LOU'S VIEWS: In Indy Opera’s ‘Flying Dutchman,’ strong voices almost drowned by overdone visuals

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Lou Harry

Indianapolis Opera’s truncated 2012/2013 season featured only three productions—one of which was actually an IU Opera presentation. That put enormous pressure—even more enormous than usual—on the season’s only IO-created grand opera, “The Flying Dutchman” (May 10, 12). Compounding the challenge: Last season’s closer, a “Faust” outstanding visually and vocally, set a high bar.

Many of the same elements were in play here, but the result, while fine, didn’t achieve the same magic.

ae-flyingdutchman-092-15col.jpg A strong chorus livened up Wagner’s “The Flying Dutchman,” the only large-scale opera of the season created by Indianapolis Opera. (IBJ Photo/ Perry Reichanadter)

No fault on the performers. There aren’t many dimensions to play with the Dutchman—he’s doomed to cruise the seas until he finds a maiden willing to love him until death and doesn’t seem to be too picky about who he picks. But bass-baritone Kevin Short sang the haunted title character with determination and force.

Tenor Garrett Sorenson made the supporting role of Erik, the jilted lover, feel more like a lead and perked the proceedings up whenever he appeared. As the apex of their passions, Jane Dutton was appealing if at times uncertain vocally.

As the father who willingly turns his daughter over to the Dutchman as a way to acquire treasure, bass-baritone Kristopher Irmiter brought much-need humor to the gloomy tale. And the chorus proved glorious, as powerful collectively as the able and strong Indianapolis Chamber Orchestra.

While his projection-based visuals added to “Faust,” though, stage director Joachim Schamberger’s set and video design weighed down this “Dutchman.” Images, projected on a scrim, wore out their welcome and, in the case of the boat being tossed by waves, bordered on comical. Even in opera, sometimes less is more.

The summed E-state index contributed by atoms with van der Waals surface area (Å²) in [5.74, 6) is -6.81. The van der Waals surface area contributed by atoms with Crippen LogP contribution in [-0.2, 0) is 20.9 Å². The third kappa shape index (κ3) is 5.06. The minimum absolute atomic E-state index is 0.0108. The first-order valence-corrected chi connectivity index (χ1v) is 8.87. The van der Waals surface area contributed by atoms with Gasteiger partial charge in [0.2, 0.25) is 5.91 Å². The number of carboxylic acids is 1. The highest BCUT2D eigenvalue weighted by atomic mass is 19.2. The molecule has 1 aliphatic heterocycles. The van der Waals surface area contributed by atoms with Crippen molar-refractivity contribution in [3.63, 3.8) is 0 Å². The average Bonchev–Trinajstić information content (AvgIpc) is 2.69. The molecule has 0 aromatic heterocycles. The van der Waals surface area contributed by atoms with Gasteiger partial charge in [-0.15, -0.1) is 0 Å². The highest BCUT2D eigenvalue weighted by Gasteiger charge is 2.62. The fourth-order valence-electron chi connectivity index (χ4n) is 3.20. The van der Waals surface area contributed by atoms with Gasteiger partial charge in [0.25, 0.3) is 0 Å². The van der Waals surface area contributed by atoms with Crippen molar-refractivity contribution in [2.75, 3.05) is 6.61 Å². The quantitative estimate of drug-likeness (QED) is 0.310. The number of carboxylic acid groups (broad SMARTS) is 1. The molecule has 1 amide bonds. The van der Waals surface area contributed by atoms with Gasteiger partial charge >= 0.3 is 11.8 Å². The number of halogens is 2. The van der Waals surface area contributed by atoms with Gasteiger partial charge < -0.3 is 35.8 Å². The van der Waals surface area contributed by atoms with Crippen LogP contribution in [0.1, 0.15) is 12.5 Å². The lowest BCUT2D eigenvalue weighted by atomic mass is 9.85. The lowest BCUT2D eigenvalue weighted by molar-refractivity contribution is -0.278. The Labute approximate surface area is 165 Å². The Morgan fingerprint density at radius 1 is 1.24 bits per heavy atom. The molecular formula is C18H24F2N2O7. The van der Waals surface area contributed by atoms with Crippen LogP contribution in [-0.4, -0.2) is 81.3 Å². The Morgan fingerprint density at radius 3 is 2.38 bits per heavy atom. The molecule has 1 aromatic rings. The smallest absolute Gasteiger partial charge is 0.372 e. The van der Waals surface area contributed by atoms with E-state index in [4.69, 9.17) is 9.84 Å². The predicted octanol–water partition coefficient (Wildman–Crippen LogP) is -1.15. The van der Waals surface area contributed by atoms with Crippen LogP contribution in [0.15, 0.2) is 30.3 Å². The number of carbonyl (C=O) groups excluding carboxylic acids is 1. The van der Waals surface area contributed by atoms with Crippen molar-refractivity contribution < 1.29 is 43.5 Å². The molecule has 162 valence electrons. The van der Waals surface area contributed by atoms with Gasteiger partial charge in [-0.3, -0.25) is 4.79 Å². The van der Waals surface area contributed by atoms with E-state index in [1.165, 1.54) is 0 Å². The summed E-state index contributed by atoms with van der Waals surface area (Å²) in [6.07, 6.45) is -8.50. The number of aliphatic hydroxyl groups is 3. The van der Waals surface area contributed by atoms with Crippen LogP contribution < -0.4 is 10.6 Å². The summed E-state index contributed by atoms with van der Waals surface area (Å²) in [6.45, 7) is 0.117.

Schamberger’s take on the story isn’t about a lovesick gal and a bewitched guy but, rather, about an attempt to reunite the two halves of a person into a whole. He sees the Dutchman and Senta as a single person—an interesting concept but, unfortunately, its setup pulls attention away from the overture. Rather than offer a chance for the audience to settle in with Wagner, he diverts attention with added stage action.

What seems forgotten: The primary glory of grand opera is the music (that’s why, for instance, we talk of Mozart’s “The Magic Flute” rather than librettist Schikaneder’s “The Magic Flute”). Again, less might have equaled more.

To his credit, Schamberger’s concept does lead to a visually powerful last moment, beautifully staged and played. I’m just not convinced it charted the best course to get there.

Amy Herzog’s “4000 Miles,” being given a luminously low-key production at the Phoenix Theatre (through June 9), does what seems to be a simple thing but is actually a rarity in contemporary theater. It lets its characters be.

Not-so-fresh from a bike ride across the country, Leo (Andrew Martin) arrives at the apartment of his grandmother in New York.

He’s primarily riding away from things—the death of his best friend, an awkward encounter with his adopted sister, responsibility in general—rather than toward anything. His ex-girlfriend visits. So does a potential new conquest (a breath of smartly drawn fresh air from actress Arianne Villareal).

But the play focuses on Leo and his grandmother, Vera (Martha Jacobs, earning rather than demanding respect, laughs and tears). She’s an octogenarian more angry than sad about the moments when her “head isn’t really right.” She takes him in, listens (when her hearing aid is turned on) and, well, don’t look for tons of plot twists and shocking revelations. Herzog has more subtle things in mind.

Neither her leads nor her supporting characters are generic types. They are specific people. Every quirk doesn’t have a late-in-the-show payoff. Their issues aren’t resolved with hugs (although there are some beautiful, complex hugging moments). They are living through their specific, sometimes messy, lives and Herzog respects that, which is enormously refreshing.

The only place the narrative stumbled for me was in a revelatory monologue that’s overwritten and unnecessarily absurd. The scene, though, is smartly directed and beautifully acted, ending in the magical transformation of what could be a bring-down-the-house punchline into a sweet, truthful and far more satisfying moment.

Other shows may have better scripts, stronger performances or more interesting design and direction, but I haven’t seen anything else this season where all of those work together so harmoniously.•


This column appears weekly. Send information on upcoming arts and entertainment events to lharry@ibj.com.


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